It is always important to look and attend for your plant life if the garden if you care about your fruit trees and want them to thrive over the years. Please check on them daily, especially under their leaves, trunk, and mulch to keep them happy throughout their lives. Each species of the tree needs a different level of care, so it is always worth contacting a tree service, a local library, master gardener extension office or trusted web resources, for the proper plant zoning and professional gardening advice. After last Winter, many of my poor fruit trees and spruces were negatively affected. Even the Norfolk Pine, that I dearly love was dropping needles. I sprayed organic neem oil to no avail. Finally, after contacting an established tree service professional, the trees were diagnosed with fungal elements. The tree professional looked under the magnifying glass and diagnosed trees with the unexpected fungal disorder. After injecting them with an antifungal treatment, just like the medical professional would do, the trees were expected to recover in a month and a half or so. That procedure alone saved my furry tree friends. Losing our beloved mango tree to frost was hard enough to experience and process. It would be too devastating to go through more plant loses, particularly for me. My sprays of oil, I am sure helped out, but I am ecstatic that I resorted to a professional tree service advice. Now my 30 feet tall Pines are soaring up to the blue sky, just like they were originally intending on doing.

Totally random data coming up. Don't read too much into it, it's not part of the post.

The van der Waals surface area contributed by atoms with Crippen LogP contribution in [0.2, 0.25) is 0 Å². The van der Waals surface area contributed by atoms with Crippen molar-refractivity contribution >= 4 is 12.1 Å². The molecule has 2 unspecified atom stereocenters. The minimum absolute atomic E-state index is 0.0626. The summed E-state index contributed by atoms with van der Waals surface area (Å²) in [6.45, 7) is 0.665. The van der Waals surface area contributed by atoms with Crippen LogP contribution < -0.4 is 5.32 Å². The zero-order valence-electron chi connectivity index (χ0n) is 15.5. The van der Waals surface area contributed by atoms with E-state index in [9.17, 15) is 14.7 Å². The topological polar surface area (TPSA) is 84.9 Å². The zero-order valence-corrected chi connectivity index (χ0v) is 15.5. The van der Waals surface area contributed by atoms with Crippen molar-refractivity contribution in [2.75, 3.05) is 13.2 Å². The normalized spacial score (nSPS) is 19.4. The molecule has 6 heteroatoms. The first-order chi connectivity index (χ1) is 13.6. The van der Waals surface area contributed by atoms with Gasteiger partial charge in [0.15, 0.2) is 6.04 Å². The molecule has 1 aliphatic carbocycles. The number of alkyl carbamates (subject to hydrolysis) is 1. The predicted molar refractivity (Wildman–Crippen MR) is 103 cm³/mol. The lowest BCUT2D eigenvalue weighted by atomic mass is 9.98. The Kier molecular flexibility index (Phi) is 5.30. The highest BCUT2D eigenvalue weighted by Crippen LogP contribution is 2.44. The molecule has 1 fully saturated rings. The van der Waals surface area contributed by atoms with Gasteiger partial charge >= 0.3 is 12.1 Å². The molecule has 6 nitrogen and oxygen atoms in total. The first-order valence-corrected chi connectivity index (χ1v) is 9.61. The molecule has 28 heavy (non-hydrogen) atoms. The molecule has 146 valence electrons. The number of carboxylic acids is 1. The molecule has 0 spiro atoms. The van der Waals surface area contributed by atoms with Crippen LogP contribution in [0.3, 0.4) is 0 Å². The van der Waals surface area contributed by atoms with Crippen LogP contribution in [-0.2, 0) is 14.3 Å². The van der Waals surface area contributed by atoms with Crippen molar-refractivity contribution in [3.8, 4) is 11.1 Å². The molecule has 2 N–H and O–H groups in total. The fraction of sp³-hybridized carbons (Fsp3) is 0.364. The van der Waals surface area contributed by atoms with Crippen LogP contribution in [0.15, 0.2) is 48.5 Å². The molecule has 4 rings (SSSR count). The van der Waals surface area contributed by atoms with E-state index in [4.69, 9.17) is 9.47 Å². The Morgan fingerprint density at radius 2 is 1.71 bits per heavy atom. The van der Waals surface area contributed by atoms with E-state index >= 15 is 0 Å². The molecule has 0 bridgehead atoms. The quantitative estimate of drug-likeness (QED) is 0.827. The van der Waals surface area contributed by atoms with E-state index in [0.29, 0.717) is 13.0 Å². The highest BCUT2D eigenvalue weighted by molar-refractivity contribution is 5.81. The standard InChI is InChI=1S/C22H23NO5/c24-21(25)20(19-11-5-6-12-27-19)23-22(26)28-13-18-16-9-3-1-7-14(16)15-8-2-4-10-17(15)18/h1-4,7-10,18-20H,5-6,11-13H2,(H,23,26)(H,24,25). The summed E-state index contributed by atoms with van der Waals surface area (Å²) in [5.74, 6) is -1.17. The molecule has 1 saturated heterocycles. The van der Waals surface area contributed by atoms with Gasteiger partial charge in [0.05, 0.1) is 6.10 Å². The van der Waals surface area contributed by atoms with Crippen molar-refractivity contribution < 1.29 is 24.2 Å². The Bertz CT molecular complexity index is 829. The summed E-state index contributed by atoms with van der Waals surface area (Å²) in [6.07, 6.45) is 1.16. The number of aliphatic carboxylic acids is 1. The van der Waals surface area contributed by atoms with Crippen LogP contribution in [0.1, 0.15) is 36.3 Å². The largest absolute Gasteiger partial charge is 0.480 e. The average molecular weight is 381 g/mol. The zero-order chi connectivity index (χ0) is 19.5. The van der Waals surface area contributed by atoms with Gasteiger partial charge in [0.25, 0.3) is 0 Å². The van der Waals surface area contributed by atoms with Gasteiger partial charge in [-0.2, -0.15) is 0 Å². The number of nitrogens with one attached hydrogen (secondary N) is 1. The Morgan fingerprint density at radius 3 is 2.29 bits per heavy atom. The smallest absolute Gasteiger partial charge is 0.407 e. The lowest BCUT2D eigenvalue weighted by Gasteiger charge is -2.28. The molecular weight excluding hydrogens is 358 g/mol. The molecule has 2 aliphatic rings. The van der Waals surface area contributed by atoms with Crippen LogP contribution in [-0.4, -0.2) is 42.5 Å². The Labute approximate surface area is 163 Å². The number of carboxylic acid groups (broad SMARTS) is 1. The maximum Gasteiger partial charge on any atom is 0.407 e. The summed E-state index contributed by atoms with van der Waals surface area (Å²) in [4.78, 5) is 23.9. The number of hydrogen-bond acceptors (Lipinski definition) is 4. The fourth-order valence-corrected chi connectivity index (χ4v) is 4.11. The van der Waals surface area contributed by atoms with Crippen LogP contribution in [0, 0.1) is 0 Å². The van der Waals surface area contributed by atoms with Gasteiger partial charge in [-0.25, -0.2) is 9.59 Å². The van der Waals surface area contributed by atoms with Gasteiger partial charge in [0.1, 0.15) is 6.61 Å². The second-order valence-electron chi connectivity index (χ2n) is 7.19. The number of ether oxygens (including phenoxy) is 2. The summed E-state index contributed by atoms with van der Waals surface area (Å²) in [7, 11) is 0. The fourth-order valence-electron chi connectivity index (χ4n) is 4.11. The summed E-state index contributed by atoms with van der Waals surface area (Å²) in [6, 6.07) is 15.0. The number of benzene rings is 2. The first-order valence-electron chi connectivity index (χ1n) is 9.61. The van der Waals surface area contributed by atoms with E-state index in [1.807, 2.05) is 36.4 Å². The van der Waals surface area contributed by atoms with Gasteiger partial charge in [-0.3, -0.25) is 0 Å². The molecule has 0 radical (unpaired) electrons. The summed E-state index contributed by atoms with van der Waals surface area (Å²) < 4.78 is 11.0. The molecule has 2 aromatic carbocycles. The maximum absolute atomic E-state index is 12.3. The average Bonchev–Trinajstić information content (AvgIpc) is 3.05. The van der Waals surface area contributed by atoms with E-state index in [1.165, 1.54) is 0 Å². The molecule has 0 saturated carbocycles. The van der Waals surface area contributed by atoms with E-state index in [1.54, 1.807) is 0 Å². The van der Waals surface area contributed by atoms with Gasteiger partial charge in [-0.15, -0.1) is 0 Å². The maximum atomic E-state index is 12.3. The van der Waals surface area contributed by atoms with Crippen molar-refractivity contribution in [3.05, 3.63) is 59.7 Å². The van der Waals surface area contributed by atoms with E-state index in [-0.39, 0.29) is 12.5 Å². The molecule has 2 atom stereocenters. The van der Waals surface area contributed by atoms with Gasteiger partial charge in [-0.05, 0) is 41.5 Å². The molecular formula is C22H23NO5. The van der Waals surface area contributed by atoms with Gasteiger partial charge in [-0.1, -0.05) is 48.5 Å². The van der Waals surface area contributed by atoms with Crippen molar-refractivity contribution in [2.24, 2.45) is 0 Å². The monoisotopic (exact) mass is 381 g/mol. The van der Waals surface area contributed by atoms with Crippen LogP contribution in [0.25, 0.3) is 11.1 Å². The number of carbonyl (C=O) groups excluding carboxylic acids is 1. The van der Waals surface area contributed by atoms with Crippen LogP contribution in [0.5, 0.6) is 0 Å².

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Make it a very green day, my dear friends.

Luda@PlantsandBeyond🌿

Photographs listed here do not belong to Luda @PlantsandBeyond.com

©PlantsandBeyond.com

39 thoughts on “Harvesting Fruits From Your Garden

  1. I enjoyed reading your latest post on plant care as it relates to harvesting. Sharing fruits with wild animals causes somme concern with me. Squirrels go into our hazelnut tree and take down the nuts before they get ripe. For that reason the squirrels as cute as they are are not very popular in our garden.

    Liked by 1 person

    1. Lol – I get it, Peter. They teach us in master gardening classes to grow enough produce to share with wild life ;))) I find it correct – when I had abundance of fruits ( avocados ) , mangos were not ticked at all . Fallen mangoes were eaten by armadillos and squirrels , but no other veggies. Or mulberry’s – raccoons and squirrels were all over it , but not my veggie/ tomato garden It’s really is interesting ..

      Liked by 1 person

      1. For many problems in our garden there are solutions. When deer started to devastate our vegetable patches, I built a fence around the garden and the problem was solved. But with squirrels in the nut trees (walnut and hazelnut) I have not found a good solution yet.

        Liked by 1 person

    1. Thank you so much for your comment, Debbie. So nice meeting you here – dogs help a lot with wild life – they scare squirrels away – also, a fenced in garden is a big help . The moment we fenced ours , all the critters stoped visiting 🌿☀️🌷☀️🌿 hope that helps

      Liked by 1 person

      1. Thank you for the advice. Our property is fenced but that hasn’t deterred the squirrels. They only go after my tomatoes. I have dragon fruit which is ripening now, so far the squirrels haven’t touched it.

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  2. Oh Yes… Now is the time for harvesting.. We picked our apples the other day.. And we are picking our autumn raspberries now and blackberries..
    Loved your post Luda.. Always a mind of information, and great photo shares..
    Love and Big hugs ❤

    Liked by 1 person